It is to be understood that both the foregoing general description and the following detailed description are exemplary and explanatory and are intended to provide further explanation of the invention as claimed. Neither the Summary of the Invention nor the Detailed Description are intended to limit the scope of the invention beyond what is claimed.
The accompanying drawings, which are included to provide a further understanding of the invention and are incorporated in and constitute part of this specification, illustrate embodiments of the invention. Together with the description, they serve to provide examples of implementation of the invention. In the drawings:
The present invention will now be described with reference to the accompanying drawings. In the drawings, like reference numbers indicate identical or functionally similar elements. Additionally, the leftmost digit or digits of a reference number identify the figure in which the reference number first appears.
While the present invention is described herein with reference to illustrative embodiments for particular applications, it should be understood that the invention is not limited thereto. Those skilled in the art with access to the teachings provided herein will recognize additional modifications, applications, and embodiments that fall within the scope of the claims, and additional fields in which the invention would be of significant utility.
The present invention is generally directed to a system for visually displaying the status of an electronic device. In exemplary embodiments, an LED interface circuit drives a plurality of LEDs, each representing the status of a corresponding electronic circuit or device. The interface circuit described herein allows a plurality of differently configured LED arrays to be connected to a system employing this LED interface. An exemplary environment in which some embodiments of the present invention may operate is illustrated in
For example, in an embodiment, an onboard LED array 116 is coupled to LED interface 114. The onboard LED array 116 visually alerts the user of the status of memory disks D0-Dn. Specifically, one LED is present for each disk. The LED status—i.e., whether the LED is on or off—alerts the user as to the status of the corresponding disk. Additionally, an external LED array 118 may also be coupled to LED interface 114. External LED array 118 may be coupled to RAID controller 110 by a simple parallel interface represented by, for example, external pins 111 and a female receptor plug 113. In this exemplary environment, then, the disk status function 112 sends individual disk status signals (e.g., LED control signals) 119 to LED interface 114. LED interface 114 is thereafter coupled to an onboard LED array 116 and an external LED array 118. As further described below, external LED array 118 may consist of a plurality of differently configured LEDs, thereby increasing flexibility for the user.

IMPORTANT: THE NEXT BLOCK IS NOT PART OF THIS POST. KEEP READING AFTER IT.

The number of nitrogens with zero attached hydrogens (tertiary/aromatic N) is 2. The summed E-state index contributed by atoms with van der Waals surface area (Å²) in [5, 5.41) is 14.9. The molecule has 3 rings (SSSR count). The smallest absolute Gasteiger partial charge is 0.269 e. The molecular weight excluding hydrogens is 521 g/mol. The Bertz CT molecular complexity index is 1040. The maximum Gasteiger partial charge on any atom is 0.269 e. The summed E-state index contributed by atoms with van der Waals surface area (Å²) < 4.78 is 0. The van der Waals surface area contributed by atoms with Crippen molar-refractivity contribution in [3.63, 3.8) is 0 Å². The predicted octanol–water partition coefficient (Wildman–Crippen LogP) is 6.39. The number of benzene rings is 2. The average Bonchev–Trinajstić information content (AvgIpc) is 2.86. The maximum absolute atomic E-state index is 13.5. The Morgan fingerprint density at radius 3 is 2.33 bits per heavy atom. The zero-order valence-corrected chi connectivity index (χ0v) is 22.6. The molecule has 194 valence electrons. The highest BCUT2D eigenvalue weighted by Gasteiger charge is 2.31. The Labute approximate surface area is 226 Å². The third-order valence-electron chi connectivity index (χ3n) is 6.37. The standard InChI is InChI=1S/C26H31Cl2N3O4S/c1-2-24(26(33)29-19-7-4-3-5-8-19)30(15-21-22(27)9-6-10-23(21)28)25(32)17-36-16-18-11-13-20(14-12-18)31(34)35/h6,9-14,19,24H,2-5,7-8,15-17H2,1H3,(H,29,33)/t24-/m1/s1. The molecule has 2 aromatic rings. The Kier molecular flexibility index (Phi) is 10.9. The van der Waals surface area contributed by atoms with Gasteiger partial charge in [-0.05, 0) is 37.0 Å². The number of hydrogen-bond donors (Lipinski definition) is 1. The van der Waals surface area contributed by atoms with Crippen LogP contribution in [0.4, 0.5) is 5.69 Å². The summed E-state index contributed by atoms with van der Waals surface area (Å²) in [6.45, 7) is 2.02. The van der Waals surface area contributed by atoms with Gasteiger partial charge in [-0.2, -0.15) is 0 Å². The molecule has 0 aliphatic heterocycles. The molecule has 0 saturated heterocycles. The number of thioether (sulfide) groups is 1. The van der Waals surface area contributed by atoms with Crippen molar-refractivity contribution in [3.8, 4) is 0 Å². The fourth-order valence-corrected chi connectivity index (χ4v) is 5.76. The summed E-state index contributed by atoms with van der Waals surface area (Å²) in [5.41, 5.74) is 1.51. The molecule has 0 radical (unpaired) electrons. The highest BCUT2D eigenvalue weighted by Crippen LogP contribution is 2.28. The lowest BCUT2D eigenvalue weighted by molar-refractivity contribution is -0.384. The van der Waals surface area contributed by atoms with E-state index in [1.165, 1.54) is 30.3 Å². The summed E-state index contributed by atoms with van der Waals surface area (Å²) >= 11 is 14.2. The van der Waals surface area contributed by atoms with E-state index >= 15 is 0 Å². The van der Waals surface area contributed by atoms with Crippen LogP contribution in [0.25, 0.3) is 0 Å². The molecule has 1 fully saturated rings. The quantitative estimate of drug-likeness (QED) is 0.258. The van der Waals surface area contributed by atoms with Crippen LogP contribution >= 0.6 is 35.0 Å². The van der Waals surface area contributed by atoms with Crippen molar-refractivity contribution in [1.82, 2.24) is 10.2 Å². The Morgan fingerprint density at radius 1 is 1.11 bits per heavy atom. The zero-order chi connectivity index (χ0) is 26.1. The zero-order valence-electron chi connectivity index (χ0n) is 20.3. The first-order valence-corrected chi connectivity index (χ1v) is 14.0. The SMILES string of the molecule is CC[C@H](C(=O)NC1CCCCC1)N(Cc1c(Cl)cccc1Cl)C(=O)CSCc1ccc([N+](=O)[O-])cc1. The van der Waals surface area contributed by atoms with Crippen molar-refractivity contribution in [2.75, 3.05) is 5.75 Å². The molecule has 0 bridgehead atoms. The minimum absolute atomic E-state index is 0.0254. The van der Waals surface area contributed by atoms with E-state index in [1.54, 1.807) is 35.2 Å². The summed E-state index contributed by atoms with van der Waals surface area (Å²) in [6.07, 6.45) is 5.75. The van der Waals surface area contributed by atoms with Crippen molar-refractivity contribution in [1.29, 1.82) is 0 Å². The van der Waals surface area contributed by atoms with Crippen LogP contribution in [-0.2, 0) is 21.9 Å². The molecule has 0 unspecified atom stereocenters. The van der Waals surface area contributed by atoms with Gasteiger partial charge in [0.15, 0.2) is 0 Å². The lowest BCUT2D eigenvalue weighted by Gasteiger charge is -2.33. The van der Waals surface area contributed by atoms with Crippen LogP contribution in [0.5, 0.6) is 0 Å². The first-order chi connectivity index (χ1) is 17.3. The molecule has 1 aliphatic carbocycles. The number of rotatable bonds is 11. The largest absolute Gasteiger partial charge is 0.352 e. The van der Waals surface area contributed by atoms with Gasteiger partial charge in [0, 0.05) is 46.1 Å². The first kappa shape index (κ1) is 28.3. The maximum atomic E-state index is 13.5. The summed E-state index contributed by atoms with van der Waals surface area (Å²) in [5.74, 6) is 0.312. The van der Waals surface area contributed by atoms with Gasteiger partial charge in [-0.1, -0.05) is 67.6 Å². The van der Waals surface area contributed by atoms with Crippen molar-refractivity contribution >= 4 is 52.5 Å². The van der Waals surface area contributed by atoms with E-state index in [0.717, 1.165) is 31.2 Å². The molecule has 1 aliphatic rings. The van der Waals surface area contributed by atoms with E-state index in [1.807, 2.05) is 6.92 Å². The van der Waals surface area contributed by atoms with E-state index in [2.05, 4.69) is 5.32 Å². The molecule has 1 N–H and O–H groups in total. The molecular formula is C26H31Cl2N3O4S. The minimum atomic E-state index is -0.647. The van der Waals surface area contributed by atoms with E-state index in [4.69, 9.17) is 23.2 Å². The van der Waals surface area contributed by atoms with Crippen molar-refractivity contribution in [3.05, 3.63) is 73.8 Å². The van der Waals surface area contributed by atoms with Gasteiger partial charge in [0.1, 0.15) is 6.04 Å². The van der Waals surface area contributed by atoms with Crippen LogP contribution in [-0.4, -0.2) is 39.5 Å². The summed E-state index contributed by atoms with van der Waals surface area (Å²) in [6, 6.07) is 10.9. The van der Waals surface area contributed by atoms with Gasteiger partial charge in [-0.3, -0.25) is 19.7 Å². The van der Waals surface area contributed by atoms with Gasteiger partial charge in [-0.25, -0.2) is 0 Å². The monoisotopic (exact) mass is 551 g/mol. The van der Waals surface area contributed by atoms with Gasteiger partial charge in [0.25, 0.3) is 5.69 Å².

While the present invention is described in the context of a RAID controller, it is not limited thereto. The invention is designed to function wherever there is a need for a visual aid, such as an LED or other visual indicating device, to monitor the status of electronic devices. Further, the invention is not limited to particular locations of the visual indicating devices, which may be onboard, external, or in any other location or combination of locations.
Disposed between input header 220 and output 230 is a driving circuit 210. In one embodiment, driving circuit 210 comprises an open drain inverter 204. Examples of such open drain inverters are the 74AHCT1G06, manufactured by Philips Semiconductors, or the 74LX1G05, manufactured by ST Microelectronics.
Driving circuit 210 has a non-inverted input node 203 and an inverted output node 205. Preferably, inverted output node 205 is capable of sinking current. The current sinking feature is enabled, in one embodiment, by the open drain feature of open drain inverter 204. However, the invention is not limited to the use of an open-drain inverter in driving circuit 210. Driving circuit 210 may incorporate other circuit elements that provide appropriate output signals and current sinking capability as may be required for the specific configuration of the display and signal devices.
Driving circuit 210 is coupled to input header 220 and output 230 as follows. Non-inverted input node 203 is coupled to the input node 223 of input header 220. Non-inverted input node 203 is also coupled to the first output node 233. A resistor 250 may be disposed between non-inverted input node 203 and first output node 233 to limit the forward current through LED 242. In an exemplary embodiment, resistor 250 is 470Ω. Inverted output node 205 is coupled to the second output node 235 of output 230. In sum then, output 230 has a first output node 233 that is coupled to the non-inverted input of driving circuit 210, while the second output node 235 of output 230 is coupled to the inverted output node 205 of driving circuit 210.